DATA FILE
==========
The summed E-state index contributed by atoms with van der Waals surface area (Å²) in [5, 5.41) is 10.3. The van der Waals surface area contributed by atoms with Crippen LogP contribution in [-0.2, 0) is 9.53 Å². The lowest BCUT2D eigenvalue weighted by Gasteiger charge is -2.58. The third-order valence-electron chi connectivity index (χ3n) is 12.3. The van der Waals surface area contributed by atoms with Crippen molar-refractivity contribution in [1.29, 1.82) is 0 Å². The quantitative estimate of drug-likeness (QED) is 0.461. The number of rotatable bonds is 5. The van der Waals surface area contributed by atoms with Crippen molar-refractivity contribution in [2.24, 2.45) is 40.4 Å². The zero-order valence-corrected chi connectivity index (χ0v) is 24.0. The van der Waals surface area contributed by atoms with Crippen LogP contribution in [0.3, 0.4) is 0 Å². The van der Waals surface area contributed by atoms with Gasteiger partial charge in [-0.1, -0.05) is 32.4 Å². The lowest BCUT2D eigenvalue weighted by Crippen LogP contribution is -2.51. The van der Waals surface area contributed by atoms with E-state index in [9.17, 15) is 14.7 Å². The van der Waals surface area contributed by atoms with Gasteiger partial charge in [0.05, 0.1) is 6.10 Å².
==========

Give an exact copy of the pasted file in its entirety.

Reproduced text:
The summed E-state index contributed by atoms with van der Waals surface area (Å²) in [5, 5.41) is 10.3. The van der Waals surface area contributed by atoms with Crippen LogP contribution in [-0.2, 0) is 9.53 Å². The lowest BCUT2D eigenvalue weighted by Gasteiger charge is -2.58. The third-order valence-electron chi connectivity index (χ3n) is 12.3. The van der Waals surface area contributed by atoms with Crippen molar-refractivity contribution in [1.29, 1.82) is 0 Å². The quantitative estimate of drug-likeness (QED) is 0.461. The number of rotatable bonds is 5. The van der Waals surface area contributed by atoms with Crippen molar-refractivity contribution in [2.24, 2.45) is 40.4 Å². The zero-order valence-corrected chi connectivity index (χ0v) is 24.0. The van der Waals surface area contributed by atoms with Crippen LogP contribution in [0.3, 0.4) is 0 Å². The van der Waals surface area contributed by atoms with Gasteiger partial charge in [-0.1, -0.05) is 32.4 Å². The lowest BCUT2D eigenvalue weighted by Crippen LogP contribution is -2.51. The van der Waals surface area contributed by atoms with E-state index in [9.17, 15) is 14.7 Å². The van der Waals surface area contributed by atoms with Gasteiger partial charge in [0.05, 0.1) is 6.10 Å².